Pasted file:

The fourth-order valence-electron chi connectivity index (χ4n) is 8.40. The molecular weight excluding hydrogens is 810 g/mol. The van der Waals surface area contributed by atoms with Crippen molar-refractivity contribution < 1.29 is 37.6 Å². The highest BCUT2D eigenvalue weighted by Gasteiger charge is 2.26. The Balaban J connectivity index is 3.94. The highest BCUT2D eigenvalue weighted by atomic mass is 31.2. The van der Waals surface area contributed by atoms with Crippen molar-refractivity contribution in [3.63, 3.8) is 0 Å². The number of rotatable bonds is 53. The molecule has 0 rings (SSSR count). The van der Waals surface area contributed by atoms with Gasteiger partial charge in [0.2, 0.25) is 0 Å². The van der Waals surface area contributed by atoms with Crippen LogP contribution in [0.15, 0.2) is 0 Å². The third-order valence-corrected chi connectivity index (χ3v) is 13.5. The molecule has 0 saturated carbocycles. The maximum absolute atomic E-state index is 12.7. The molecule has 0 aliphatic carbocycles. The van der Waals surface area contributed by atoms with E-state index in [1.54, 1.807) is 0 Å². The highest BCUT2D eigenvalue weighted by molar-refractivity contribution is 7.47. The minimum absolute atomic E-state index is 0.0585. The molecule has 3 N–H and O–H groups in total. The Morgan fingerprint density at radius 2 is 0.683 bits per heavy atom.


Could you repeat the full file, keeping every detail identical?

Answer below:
The fourth-order valence-electron chi connectivity index (χ4n) is 8.40. The molecular weight excluding hydrogens is 810 g/mol. The van der Waals surface area contributed by atoms with Crippen molar-refractivity contribution < 1.29 is 37.6 Å². The highest BCUT2D eigenvalue weighted by Gasteiger charge is 2.26. The Balaban J connectivity index is 3.94. The highest BCUT2D eigenvalue weighted by atomic mass is 31.2. The van der Waals surface area contributed by atoms with Crippen molar-refractivity contribution in [3.63, 3.8) is 0 Å². The number of rotatable bonds is 53. The molecule has 0 rings (SSSR count). The van der Waals surface area contributed by atoms with Gasteiger partial charge in [0.2, 0.25) is 0 Å². The van der Waals surface area contributed by atoms with Crippen LogP contribution in [0.15, 0.2) is 0 Å². The third-order valence-corrected chi connectivity index (χ3v) is 13.5. The molecule has 0 saturated carbocycles. The maximum absolute atomic E-state index is 12.7. The molecule has 0 aliphatic carbocycles. The van der Waals surface area contributed by atoms with E-state index in [1.54, 1.807) is 0 Å². The highest BCUT2D eigenvalue weighted by molar-refractivity contribution is 7.47. The minimum absolute atomic E-state index is 0.0585. The molecule has 3 N–H and O–H groups in total. The Morgan fingerprint density at radius 2 is 0.683 bits per heavy atom.